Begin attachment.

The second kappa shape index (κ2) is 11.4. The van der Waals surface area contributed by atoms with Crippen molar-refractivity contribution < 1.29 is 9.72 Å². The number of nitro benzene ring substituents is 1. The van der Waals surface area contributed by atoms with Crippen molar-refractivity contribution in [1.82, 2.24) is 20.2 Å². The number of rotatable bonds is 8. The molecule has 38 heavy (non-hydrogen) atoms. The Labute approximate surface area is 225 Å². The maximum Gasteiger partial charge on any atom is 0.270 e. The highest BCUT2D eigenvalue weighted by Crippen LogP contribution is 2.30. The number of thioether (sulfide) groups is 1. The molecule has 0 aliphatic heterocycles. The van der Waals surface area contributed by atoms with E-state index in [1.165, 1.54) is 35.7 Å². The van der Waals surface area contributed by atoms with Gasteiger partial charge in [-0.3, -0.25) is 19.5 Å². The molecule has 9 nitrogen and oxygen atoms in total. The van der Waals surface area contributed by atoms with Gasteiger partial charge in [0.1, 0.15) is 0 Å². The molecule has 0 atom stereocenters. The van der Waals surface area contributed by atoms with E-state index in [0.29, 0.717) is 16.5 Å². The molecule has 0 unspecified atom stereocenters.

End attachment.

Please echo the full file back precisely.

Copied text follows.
The second kappa shape index (κ2) is 11.4. The van der Waals surface area contributed by atoms with Crippen molar-refractivity contribution < 1.29 is 9.72 Å². The number of nitro benzene ring substituents is 1. The van der Waals surface area contributed by atoms with Crippen molar-refractivity contribution in [1.82, 2.24) is 20.2 Å². The number of rotatable bonds is 8. The molecule has 38 heavy (non-hydrogen) atoms. The Labute approximate surface area is 225 Å². The maximum Gasteiger partial charge on any atom is 0.270 e. The highest BCUT2D eigenvalue weighted by Crippen LogP contribution is 2.30. The number of thioether (sulfide) groups is 1. The molecule has 0 aliphatic heterocycles. The van der Waals surface area contributed by atoms with E-state index in [1.165, 1.54) is 35.7 Å². The van der Waals surface area contributed by atoms with Gasteiger partial charge in [-0.3, -0.25) is 19.5 Å². The molecule has 9 nitrogen and oxygen atoms in total. The van der Waals surface area contributed by atoms with Gasteiger partial charge in [0.1, 0.15) is 0 Å². The molecule has 0 atom stereocenters. The van der Waals surface area contributed by atoms with E-state index in [0.29, 0.717) is 16.5 Å². The molecule has 0 unspecified atom stereocenters.